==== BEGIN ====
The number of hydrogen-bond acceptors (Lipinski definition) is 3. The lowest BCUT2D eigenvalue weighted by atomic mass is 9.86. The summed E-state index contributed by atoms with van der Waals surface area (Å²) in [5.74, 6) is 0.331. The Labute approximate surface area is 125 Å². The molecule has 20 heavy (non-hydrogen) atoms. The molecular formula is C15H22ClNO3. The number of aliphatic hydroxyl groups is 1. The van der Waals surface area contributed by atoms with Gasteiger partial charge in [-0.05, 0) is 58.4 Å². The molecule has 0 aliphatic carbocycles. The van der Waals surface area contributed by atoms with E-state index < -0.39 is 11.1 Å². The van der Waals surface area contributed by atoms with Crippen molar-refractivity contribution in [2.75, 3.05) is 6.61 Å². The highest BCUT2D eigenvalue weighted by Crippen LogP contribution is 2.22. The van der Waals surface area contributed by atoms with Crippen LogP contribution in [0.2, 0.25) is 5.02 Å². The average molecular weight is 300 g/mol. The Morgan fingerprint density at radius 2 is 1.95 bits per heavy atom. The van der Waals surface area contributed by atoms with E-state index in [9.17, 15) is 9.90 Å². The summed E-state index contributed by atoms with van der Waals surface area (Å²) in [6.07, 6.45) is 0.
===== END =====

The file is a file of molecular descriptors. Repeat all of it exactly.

The number of hydrogen-bond acceptors (Lipinski definition) is 3. The lowest BCUT2D eigenvalue weighted by atomic mass is 9.86. The summed E-state index contributed by atoms with van der Waals surface area (Å²) in [5.74, 6) is 0.331. The Labute approximate surface area is 125 Å². The molecule has 20 heavy (non-hydrogen) atoms. The molecular formula is C15H22ClNO3. The number of aliphatic hydroxyl groups is 1. The van der Waals surface area contributed by atoms with Gasteiger partial charge in [-0.05, 0) is 58.4 Å². The molecule has 0 aliphatic carbocycles. The van der Waals surface area contributed by atoms with E-state index < -0.39 is 11.1 Å². The van der Waals surface area contributed by atoms with Crippen molar-refractivity contribution in [2.75, 3.05) is 6.61 Å². The highest BCUT2D eigenvalue weighted by Crippen LogP contribution is 2.22. The van der Waals surface area contributed by atoms with Crippen LogP contribution in [0.2, 0.25) is 5.02 Å². The average molecular weight is 300 g/mol. The Morgan fingerprint density at radius 2 is 1.95 bits per heavy atom. The van der Waals surface area contributed by atoms with E-state index in [9.17, 15) is 9.90 Å². The summed E-state index contributed by atoms with van der Waals surface area (Å²) in [6.07, 6.45) is 0.